The African Development Bank President, AfDB, Dr Akinwumi Adesina has urged Japanese prospective investors to invest more in Africa where investment opportunities and returns on investment are among the highest in the world.
Adesina said this at the recently concluded 8th Tokyo International Conference on African Development (TICAD8)
He, however, commended the Japanese government and private sector for their strong support of Africa’s development and told the Japanese to assess Africa’s investment opportunities based on facts and evidence, not on perceptions.
In his words, “In 2020, Moody’s Analytics performed a 10-year cumulative assessment of global infrastructure debt default rates, by region. It found that Africa was the region with the second lowest cumulative default rate, after the Middle East. That is proof once again that infrastructure as an asset class in Africa is solid, secure, and profitable.”
Twenty African heads of state attended the conference in the Tunisian capital of Tunis from the 27th to the 28th of August. Also in attendance were Japanese officials and business leaders, and heads of international organizations who also took part in the conference.
In his reaction by video link, Japanese Prime Minister, Fumio Kishida said Japan had achieved its goal of contributing $20 billion to Africa within the private sector, a goal it had set at TICAD7 in 2019.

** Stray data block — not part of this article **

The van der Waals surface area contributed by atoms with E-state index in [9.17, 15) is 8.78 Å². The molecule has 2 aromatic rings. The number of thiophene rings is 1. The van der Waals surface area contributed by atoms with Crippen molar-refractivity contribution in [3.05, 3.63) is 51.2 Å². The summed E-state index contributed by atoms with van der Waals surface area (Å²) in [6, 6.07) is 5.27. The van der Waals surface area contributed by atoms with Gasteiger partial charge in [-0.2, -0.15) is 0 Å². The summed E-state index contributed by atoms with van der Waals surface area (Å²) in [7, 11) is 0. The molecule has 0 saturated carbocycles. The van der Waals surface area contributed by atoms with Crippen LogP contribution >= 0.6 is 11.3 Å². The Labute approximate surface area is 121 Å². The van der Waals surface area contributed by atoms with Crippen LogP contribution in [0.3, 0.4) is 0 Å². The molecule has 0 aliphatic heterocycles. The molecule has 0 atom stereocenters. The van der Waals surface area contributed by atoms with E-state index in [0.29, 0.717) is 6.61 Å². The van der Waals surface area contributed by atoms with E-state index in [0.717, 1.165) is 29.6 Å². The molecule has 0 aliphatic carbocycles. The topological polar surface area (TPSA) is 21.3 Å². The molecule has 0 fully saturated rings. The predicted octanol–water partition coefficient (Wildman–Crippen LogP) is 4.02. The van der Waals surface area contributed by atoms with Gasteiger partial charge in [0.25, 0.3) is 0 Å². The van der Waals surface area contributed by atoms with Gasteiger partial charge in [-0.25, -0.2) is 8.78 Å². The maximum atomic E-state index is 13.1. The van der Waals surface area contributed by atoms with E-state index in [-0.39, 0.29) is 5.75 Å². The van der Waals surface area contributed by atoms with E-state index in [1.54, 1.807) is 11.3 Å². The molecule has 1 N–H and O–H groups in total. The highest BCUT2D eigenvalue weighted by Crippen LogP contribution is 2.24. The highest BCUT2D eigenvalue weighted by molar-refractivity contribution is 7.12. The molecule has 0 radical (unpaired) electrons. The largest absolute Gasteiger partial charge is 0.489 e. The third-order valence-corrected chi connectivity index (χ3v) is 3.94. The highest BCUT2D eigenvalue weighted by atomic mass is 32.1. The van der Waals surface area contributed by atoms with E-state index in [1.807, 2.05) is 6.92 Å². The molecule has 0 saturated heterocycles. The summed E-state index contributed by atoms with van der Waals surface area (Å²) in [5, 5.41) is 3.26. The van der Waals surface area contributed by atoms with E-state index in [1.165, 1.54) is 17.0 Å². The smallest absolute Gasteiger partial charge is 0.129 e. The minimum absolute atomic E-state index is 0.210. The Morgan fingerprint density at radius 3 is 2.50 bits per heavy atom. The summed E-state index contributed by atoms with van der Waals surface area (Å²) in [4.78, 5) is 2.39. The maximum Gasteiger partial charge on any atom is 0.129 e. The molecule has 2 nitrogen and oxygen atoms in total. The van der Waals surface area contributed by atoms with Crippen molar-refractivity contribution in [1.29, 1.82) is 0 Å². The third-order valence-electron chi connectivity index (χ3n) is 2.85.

Kishida also announced new commitments. He said Japan will provide co-financing of up to $5 billion, together with the African Development Bank, in order to improve the lives of African people.
Also, Senegal’s President Macky Sall said Japanese corporations have the “technological and financial capacity needed to set up partnerships in Africa in sectors such as infrastructure, transportation and housing.”
On his part, Deputy Secretary General of the United Nations, Amina J. Mohammed commended the foresight of Japan’s leadership in establishing TICAD in 1993.
She warned about the scale of the challenges currently facing Africa, adding “Thanks to platforms such as TICAD, we already have the partnerships in place to respond to these challenges in solidarity.”
The African Union Commission’s Chairperson, Moussa Faki Mahamat lauded Japan for its efforts to build African capacity through education and training. He praised a Japanese initiative that has trained over 1000 young Africans in nutrition.
The African Development Bank chief said African countries would require significant financial resources to cope with the impacts of Covid-19, accelerating climate change and Russia’s war in Ukraine.
“This is the time to strongly support the African Adaptation Acceleration Program to mobilize $25 billion for climate adaptation for Africa, especially as we look forward to Cop-27 in Egypt,” Adesina said.
He said the Bank’s African Emergency Food Production Facility, launched in May 2022, was providing $1.13 billion for 24 countries in financing an expected $1.5 billion for emergency food production. The African Development Bank fast-tracked approval of the facility earlier in 2022 to avert a potential food and fertilizer crisis arising from the war in Ukraine.